Pope Benedict's controversial statements that condoms aren't helping in Africa may be unpopular, but evidence shows that he might be right, a public heath researcher argues in the Washington Post. It's a divisive topic in part because the condom has become such a potent symbol of sexual freedom and female emancipation, acknowledges Edward C. Green. Yet research has revealed that condoms do not work as a primary HIV-intervention measure in Africa, Green notes.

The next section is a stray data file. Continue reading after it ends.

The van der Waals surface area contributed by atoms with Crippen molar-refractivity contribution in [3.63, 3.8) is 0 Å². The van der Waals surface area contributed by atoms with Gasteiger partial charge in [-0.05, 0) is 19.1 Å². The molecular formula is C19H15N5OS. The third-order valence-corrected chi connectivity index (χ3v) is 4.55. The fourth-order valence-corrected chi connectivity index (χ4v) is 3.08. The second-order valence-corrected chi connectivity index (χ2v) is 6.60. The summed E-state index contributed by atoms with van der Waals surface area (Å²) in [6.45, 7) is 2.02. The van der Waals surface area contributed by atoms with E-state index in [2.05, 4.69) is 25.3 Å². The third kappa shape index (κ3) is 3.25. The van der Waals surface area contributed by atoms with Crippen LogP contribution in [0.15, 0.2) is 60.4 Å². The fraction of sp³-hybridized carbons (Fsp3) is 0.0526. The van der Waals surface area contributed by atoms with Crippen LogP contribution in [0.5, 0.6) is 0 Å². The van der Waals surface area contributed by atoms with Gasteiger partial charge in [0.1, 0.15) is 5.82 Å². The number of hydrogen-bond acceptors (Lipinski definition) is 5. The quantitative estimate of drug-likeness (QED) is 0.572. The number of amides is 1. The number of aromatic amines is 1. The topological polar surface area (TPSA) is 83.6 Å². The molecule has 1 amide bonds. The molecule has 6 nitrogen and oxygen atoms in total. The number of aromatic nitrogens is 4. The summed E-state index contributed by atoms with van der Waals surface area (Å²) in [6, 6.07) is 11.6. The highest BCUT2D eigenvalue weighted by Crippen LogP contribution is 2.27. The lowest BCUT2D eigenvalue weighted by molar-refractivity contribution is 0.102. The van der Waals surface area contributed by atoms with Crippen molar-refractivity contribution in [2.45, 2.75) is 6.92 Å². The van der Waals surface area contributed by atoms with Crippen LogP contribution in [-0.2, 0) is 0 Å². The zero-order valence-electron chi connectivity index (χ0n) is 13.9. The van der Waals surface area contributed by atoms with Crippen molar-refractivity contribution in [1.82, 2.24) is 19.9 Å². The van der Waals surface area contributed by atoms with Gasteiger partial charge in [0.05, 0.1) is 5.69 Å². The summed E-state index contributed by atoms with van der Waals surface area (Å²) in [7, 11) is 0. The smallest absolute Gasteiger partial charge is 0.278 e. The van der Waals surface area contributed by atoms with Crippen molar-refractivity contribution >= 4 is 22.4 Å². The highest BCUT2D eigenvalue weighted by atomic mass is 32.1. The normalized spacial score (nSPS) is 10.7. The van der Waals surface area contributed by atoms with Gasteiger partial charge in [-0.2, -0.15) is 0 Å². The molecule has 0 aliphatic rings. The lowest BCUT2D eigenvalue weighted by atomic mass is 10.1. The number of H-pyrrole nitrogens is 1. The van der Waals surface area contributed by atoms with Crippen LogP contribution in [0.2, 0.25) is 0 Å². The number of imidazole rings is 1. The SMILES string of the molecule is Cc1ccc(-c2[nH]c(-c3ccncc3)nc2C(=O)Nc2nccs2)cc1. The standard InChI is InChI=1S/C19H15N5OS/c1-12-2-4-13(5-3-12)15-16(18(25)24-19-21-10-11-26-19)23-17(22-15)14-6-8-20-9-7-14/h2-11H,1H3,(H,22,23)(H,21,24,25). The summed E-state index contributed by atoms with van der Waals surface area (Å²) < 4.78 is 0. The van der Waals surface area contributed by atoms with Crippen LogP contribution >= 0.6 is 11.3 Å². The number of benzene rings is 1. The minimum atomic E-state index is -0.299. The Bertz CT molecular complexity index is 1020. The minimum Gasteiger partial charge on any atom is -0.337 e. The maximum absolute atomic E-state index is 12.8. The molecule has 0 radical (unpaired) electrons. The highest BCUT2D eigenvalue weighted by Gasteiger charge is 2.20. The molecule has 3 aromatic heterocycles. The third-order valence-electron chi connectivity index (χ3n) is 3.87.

A initial key study found that one reason for condoms' diminished effectiveness in Africa is "risk compensation," meaning people engage in riskier sex when they believe they're protected, at least some of the time. Condoms have been successful in nations where most HIV is transmitted by sex workers. But HIV in Africa tends to spread within relationships in the general population. The best idea in such a situation would be a public strategy to advocate monogamy or faithful polygamy, Green argues.